M: With [my content creation path], it’s gradual. It started with memes, with dub videos and then [it came] to a point wherein I also ventured into creating vlogs. And then the pandemic [came], ito na siya. I guess, not to romanticize the lockdown or the pandemic, but I must say that it opened a lot of doors [for me]. It helped me because I have more time to create content during this time when I am inside the house, [as] compared to working in the office. In all fairness, even the pandemic or lockdown isn’t at all negative; it caused positive effects on my side. 


W: Do you think you're funny?

M: I think I’m funny because ever since I was a child, I’m the life of the party. I was bullied in elementary; I never had a good elementary experience. Sabi ko ‘pag ako nag-high school, I will be an achiever. (I told myself, once I enter high school, I will be an achiever.) It happened, naging top ako, kasama ako sa honor roll sa school. (It happened, I was on top, I became part of the honor roll in school.) Du’n dumating ‘yung pagiging funny ko, ‘dun ko siya na-explore. (That’s where I got my humor, that’s how I explored it.) In high school, I could do stand-up comedy, comic skits… I’m fond of it. Kapag nakakapag-impersonate ako, natatawa sila. (When I get to impersonate, they laugh.)


I guess the funny side came from there. Even in conversations with friends, I banter jokes [effortlessly]. I think I’m funny naman


W: Given the surplus of agitating headlines as of late, how are you coping? How are you taking care of your mental health? Is creating videos a part of that?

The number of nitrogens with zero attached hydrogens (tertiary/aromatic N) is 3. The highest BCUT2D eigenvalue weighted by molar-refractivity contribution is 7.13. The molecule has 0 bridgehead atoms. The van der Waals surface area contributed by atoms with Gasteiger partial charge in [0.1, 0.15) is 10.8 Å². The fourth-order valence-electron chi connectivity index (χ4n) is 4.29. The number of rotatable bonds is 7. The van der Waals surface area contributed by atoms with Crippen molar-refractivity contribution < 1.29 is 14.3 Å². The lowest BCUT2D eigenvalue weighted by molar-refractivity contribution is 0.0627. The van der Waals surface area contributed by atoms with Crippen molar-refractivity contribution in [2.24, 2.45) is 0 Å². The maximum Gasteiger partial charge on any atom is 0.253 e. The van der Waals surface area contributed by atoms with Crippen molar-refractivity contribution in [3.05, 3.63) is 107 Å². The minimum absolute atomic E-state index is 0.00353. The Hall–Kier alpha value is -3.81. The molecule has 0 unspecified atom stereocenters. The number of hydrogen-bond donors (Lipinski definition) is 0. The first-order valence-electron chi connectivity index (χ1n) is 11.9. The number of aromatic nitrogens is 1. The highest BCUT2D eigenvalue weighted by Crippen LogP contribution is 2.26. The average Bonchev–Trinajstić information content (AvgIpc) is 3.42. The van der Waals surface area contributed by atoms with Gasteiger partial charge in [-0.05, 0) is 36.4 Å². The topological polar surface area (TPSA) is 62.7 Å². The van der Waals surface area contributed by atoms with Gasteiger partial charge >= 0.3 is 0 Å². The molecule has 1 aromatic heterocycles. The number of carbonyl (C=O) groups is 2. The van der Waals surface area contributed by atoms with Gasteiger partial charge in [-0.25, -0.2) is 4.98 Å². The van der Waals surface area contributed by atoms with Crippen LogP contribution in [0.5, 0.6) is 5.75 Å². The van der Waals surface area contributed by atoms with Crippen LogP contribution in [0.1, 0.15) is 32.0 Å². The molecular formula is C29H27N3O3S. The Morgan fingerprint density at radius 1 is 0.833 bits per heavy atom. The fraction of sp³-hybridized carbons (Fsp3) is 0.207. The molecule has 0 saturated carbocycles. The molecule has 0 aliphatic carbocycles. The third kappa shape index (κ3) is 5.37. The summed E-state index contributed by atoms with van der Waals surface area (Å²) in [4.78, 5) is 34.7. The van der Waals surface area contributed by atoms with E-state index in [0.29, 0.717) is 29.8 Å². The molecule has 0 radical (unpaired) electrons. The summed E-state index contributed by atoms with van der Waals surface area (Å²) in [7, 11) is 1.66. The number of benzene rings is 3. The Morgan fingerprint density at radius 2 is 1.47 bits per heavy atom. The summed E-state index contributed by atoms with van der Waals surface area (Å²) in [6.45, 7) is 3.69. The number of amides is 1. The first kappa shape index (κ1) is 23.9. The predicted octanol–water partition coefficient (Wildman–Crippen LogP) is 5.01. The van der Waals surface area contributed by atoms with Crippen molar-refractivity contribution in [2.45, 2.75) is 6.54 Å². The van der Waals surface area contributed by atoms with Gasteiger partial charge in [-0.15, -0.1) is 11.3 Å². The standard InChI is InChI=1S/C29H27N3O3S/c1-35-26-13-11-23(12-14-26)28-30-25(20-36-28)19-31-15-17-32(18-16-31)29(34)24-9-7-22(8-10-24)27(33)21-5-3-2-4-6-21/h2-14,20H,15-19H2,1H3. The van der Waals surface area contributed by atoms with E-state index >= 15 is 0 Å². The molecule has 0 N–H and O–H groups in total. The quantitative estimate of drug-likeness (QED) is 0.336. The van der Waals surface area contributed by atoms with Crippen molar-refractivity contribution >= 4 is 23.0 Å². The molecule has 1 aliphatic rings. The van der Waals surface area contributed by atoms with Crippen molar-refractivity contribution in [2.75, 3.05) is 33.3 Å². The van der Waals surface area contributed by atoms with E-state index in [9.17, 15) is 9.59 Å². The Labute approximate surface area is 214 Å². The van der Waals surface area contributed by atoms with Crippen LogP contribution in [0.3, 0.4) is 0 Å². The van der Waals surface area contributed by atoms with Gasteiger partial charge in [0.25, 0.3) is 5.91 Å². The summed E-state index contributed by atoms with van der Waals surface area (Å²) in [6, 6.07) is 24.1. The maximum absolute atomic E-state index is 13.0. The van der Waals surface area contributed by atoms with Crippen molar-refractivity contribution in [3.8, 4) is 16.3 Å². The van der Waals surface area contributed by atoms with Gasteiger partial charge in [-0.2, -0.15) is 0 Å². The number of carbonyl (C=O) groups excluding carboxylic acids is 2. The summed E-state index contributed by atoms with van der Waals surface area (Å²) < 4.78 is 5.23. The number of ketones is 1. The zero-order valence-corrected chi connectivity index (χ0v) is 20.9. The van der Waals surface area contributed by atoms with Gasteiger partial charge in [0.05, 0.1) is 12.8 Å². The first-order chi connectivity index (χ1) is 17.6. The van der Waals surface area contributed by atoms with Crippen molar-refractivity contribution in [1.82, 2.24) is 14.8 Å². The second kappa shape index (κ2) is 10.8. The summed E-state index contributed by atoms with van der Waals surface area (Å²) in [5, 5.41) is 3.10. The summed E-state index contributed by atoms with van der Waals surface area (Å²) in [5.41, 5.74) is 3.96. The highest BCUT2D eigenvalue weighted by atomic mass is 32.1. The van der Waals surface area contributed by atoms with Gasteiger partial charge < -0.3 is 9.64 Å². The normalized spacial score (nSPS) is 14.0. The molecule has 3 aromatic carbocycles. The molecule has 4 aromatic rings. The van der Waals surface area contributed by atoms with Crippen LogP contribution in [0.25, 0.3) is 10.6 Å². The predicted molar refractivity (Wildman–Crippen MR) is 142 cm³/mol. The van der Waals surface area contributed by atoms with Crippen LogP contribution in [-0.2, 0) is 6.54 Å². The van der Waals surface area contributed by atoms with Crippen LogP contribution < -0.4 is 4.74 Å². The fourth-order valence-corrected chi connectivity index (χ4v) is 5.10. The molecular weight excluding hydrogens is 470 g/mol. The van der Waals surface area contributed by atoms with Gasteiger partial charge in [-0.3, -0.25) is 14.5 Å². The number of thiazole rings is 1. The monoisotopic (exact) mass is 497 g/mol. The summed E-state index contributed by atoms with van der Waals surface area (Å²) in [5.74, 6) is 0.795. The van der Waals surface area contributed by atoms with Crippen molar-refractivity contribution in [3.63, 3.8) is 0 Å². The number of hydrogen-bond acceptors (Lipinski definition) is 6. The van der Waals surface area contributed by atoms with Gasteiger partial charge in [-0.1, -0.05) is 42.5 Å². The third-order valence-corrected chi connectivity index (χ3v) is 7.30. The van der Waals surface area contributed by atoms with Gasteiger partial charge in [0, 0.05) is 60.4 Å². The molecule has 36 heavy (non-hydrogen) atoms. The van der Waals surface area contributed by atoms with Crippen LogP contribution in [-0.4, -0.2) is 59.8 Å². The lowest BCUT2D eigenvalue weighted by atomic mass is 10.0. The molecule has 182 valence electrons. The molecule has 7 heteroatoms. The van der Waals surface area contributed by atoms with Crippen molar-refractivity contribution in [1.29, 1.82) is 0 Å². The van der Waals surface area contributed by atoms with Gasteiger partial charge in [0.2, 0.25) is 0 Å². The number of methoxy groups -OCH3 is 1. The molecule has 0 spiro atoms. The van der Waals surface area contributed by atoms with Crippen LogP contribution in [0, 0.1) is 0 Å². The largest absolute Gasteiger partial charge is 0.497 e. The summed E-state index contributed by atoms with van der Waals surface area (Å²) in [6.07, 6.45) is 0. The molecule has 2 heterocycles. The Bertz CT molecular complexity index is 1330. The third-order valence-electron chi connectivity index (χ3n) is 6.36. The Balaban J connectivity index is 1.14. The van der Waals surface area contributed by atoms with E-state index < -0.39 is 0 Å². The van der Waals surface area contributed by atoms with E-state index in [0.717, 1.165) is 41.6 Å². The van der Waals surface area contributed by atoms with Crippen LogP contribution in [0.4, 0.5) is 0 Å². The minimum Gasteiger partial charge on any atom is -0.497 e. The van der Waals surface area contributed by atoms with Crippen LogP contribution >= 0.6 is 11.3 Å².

M: To be honest, quarantine has been very challenging for all of us. On my part where I work in an ad agency, all the work doubled, sometimes tripled pa. Mahirap to the point na kapag may sumasabay na terrible headlines, may time na hindi na aka nagbabasa ng news. (It’s hard to a point that when terrible headlines coincide [with work], I no longer read the news.)


Number one I do [to cope] is I distract myself. I watch TikTok videos to get inspiration. Tapos, I revisit old videos from my page, I [reminisce]. Kumbaga, my content has evolved also. Sometimes, I find it corny pa nga. But I realize, people are laughing, people are making fun of it, and they seem to be happy about it. So sabi ko, let’s continue this. 


RELATED: The Kids Are Not Alright: How Gen Z Is Coping With Anxiety During A Health Crisis


In terms of mental health, I’m in charge of my mental health. I’m very open about this: I was diagnosed with dysthymia (or persistent depressive disorder) before I left for Qatar, February of 2016. I was taking meds during that time. I’m healed, magaling na ako. I disconnect sometimes; sometimes, I take mental health breaks, personal time off sa work, kasi ang hirap ma-burn out (it’s hard to get burnt-out.) 


Bad news is everywhere. I guess we should also be taking care of our mental health wherein we consume content that makes us happy and content at the same time. Kasi ang hirap kung may pandemic na (it's hard when there's a pandemic), bad news everywhere, tapos you consume negative content or you watch rant videos on YouTube…that’s difficult. Let’s choose to be on the lighter, brighter side of things. 


W: Where do you get ideas for your videos?

M: Like ‘yung sa mga Zoom calls, team calls, that’s real. Nangyayari talaga. ‘Yung humor, kadikit siya ng reality. When you connect humor to reality, people will get you. They will understand you.